Saturday, July 19, 2008

Project Nelson, meet world

imageAfter all the time, effort and procrastination, Project Nelson v1.0 Build 018 is finally now available for download from my website!

A note: this build is kinda buggy, so you should only install it if you know what you’re doing. Reading the readme (release notes) might help as well, as it contains information about known bugs and how to get around them. (The readme is the main reason it took me three months from freezing development to actual release… but that’s a whole ‘nother story.)

So, anyway, here it is, so enjoy!

Project Nelson home page
Project Nelson download page

Updated 26/09/2012 and 14/07/2013 to fix broken links.

Friday, May 02, 2008

Software, freeze!

In "We're geeks bearing gifts...", I posted that I was just putting the finishing touches on Project Nelson 1.0 Build 18. But that was over a month ago. So you might be wondering, what gives?

Well, the truth is, it's already finished.

In fact, it's been finished for quite a while now. After a few last-minute bugs that postponed me finishing it for about two weeks (while I found them, fixed them, and found some more to fix, and so on), I finally froze[1] development on Project Nelson 1.0 Build 18 on the 16th of April 2008 at around 6:30pm. So, what's with the holdup?

Firstly, I've been working on the setup routine. In fact, all the installation stuff is finished, as of about Tuesday (the 29th of April). On Wednesday, I went through and reworded much of the text throughout the setup program. I also slightly revised the EULA[2] a bit. All done, right?

Well, almost. The good news is that all I really need to do is finish off my rewording/reorganisation of the changelog[3] and do the readme[4] and I'll be done. (In the case of the changelog, I've been hastily compiling the list of changes for Builds 16-18 these past few days, and the changes for previous builds earlier this year, and later the last. It's all rather disorganised, (but then again, that's me), so now I'm trying to make it a bit more digestible.)

Since it's almost finished, I hope to put the whole kaboodle on my website in the next few days. I'll see you all when it gets there.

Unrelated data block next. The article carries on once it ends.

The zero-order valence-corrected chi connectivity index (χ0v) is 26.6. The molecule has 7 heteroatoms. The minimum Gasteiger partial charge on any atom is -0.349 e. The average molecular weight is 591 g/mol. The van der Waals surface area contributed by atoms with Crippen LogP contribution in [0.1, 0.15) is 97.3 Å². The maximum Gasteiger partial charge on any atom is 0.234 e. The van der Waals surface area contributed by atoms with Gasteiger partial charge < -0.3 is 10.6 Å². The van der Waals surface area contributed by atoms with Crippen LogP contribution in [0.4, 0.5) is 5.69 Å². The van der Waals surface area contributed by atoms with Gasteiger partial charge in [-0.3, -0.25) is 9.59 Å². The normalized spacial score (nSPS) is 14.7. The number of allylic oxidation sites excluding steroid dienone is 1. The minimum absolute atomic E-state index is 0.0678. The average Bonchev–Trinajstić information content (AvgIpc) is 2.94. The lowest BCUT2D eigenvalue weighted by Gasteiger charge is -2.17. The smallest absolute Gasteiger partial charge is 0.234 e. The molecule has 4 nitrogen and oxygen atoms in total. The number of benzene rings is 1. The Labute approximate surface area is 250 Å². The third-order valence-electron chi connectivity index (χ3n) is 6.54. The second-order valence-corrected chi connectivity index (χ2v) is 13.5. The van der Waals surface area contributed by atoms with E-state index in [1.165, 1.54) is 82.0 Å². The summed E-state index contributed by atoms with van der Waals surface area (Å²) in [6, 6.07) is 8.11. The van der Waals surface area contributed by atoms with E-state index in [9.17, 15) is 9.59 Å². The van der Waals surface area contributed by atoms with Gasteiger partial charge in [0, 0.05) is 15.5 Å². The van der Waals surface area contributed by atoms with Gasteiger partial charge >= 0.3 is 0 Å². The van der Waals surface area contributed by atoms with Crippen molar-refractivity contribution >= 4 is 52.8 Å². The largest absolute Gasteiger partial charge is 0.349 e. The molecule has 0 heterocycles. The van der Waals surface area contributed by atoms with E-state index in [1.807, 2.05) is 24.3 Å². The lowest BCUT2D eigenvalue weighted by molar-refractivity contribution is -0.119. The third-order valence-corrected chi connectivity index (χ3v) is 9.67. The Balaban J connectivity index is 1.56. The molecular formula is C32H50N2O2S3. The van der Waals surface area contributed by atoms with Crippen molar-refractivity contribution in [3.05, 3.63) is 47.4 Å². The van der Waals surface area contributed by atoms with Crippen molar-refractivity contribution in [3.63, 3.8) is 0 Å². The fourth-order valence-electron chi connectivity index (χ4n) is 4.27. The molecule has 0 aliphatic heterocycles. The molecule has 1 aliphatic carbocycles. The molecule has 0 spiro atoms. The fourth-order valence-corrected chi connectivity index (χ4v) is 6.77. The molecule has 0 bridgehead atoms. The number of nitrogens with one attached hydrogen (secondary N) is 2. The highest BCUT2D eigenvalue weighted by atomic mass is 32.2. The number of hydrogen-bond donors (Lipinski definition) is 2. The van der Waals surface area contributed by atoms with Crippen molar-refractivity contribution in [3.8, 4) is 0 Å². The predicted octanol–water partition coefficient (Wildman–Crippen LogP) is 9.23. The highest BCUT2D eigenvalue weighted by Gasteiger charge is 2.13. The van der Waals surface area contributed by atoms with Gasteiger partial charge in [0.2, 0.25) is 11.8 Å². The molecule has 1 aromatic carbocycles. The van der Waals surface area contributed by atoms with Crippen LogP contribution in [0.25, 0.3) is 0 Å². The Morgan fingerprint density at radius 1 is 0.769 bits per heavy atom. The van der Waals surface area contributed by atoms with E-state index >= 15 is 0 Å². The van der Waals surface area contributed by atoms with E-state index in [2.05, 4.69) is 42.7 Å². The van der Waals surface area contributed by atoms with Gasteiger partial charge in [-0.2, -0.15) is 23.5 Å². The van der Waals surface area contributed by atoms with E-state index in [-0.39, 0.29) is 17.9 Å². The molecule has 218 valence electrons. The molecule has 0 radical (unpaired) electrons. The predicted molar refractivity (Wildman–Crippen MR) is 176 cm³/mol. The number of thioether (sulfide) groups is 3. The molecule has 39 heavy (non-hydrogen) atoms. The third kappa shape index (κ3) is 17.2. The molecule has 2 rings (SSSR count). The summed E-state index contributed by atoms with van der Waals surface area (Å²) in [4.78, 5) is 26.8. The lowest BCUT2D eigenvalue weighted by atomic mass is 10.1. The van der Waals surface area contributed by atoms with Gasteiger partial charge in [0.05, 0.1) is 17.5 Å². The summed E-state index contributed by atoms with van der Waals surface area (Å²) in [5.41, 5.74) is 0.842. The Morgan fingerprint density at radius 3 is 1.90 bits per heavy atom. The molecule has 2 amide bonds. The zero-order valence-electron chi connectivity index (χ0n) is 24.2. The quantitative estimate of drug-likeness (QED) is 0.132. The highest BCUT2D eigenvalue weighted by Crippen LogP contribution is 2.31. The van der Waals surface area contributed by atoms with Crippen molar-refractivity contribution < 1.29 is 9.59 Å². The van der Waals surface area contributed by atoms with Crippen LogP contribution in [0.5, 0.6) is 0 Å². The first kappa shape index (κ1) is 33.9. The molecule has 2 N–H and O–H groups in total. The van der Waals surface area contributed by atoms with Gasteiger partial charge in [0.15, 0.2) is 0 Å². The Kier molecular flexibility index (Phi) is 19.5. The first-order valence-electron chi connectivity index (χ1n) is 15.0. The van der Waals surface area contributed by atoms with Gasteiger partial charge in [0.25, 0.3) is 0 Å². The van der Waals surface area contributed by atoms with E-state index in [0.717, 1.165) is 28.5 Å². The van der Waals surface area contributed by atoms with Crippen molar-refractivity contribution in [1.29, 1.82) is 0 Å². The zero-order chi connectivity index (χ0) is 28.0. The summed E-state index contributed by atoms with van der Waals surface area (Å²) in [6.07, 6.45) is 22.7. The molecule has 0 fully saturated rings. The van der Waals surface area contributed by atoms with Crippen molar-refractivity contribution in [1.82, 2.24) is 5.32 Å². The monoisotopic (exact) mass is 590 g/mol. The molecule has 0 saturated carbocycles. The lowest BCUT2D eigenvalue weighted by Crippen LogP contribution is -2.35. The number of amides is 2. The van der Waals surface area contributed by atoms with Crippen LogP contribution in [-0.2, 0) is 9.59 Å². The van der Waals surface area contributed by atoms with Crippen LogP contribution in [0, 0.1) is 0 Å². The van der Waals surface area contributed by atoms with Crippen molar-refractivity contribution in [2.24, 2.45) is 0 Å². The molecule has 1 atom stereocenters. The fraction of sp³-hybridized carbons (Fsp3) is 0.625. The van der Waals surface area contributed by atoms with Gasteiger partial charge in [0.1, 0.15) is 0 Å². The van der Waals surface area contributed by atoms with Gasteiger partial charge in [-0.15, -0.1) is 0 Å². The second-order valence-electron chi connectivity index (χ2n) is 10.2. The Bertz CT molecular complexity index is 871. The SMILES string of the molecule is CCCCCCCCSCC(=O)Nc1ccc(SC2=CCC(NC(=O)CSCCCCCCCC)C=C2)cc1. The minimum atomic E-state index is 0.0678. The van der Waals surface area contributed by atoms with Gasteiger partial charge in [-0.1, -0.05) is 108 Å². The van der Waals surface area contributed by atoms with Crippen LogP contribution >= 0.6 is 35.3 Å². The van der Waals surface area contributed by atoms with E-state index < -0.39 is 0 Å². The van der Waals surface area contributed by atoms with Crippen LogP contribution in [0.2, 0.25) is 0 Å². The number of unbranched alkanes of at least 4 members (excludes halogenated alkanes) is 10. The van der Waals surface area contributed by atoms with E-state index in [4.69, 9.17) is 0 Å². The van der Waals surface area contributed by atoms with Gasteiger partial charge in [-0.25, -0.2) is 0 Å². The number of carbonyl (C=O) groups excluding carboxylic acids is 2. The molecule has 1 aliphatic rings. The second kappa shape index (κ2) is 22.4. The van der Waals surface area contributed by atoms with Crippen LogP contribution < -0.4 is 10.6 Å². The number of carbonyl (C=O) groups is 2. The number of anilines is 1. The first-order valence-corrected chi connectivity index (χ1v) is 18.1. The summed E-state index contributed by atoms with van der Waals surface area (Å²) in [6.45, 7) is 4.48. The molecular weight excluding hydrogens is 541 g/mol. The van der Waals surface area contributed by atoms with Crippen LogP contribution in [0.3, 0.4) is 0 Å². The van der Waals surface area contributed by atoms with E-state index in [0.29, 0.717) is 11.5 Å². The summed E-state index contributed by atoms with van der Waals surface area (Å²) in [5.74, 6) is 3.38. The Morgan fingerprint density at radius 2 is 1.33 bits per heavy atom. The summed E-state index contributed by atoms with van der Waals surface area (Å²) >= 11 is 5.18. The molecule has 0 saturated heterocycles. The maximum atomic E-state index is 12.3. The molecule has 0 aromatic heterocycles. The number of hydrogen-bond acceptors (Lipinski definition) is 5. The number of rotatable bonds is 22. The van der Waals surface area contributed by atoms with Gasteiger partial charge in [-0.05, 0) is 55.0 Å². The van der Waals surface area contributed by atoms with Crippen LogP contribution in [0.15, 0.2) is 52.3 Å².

Footnotes (for those less technically inclined):

[1] To freeze development is to stop making changes to code, and usually to compile a final build (turn it from code to a living, breathing program.)

[2] The EULA is the End User License Agreement, a contract between the software provider and the user that determines terms of use of the product. It's that thing you mindlessly click "I Agree" to when you install software. EULAs for websites are known as "Terms and Conditions of Use".

[3] A changelog is a document detailing the changes that have taken place between versions. Well, at least, mine are. ;) Properly, in the open-source world, a changelog details every minute revision with dates and names; non-open-source software uses versions instead of dates, and only mentions major changes or those that are noticeable to the user. The non-open-source changelog is roughly analogous to the "NEWS" file in open-source.

[4] Readmes contain last-minute details that couldn't go into the documentation in time, information that wouldn't really fit in the documentation, and sometimes just general notes. Yays.

Friday, March 21, 2008

We're geeks bearing gifts...

As I type, I'm just ironing out a few final things before I release Project Nelson 1.0 Build 18, as a public beta, on my website. Since I haven't really talked about it much on my blog, let me introduce it to you guys.


Project Nelson is a shell[1] for Windows and a suite of accessories. It's based on a task-based view, rather than applications-based. That is, programs are organised by type, rather than name. (The picture on the right is of the Applications page.) It also comes with several utilities, such as a file browser, address book, and scheduler.

I've been working on Project Nelson for near-on three years, so it feels quite satisfying to be so close to putting it out there. (That said, it's only a beta, y'know. There's a lot more stuff to be done.)

My focus on this build was fixing long-running bugs; however, some important new stuff was introduced as well. There are some things that don't do anything when you click on them, somewhat like a fake door - they're there for completeness, but the stuff behind it isn't implemented yet.

For the curious, the Project Nelson home page has a few more answers on the matter.

So, here's hoping for a few brave souls beta testers and better productivity for all. Woot!


[1] A "shell" is a way of interacting with your computer, a program with which you start other programs, so to speak. Historically speaking, Windows 3.1's Program Manager was a shell. The default shell for the current incarnation of Windows, consisting of the start menu, taskbar and desktop, is managed by Windows Explorer.

Updated 26/09/2012 and 14/07/2013 to fix broken links.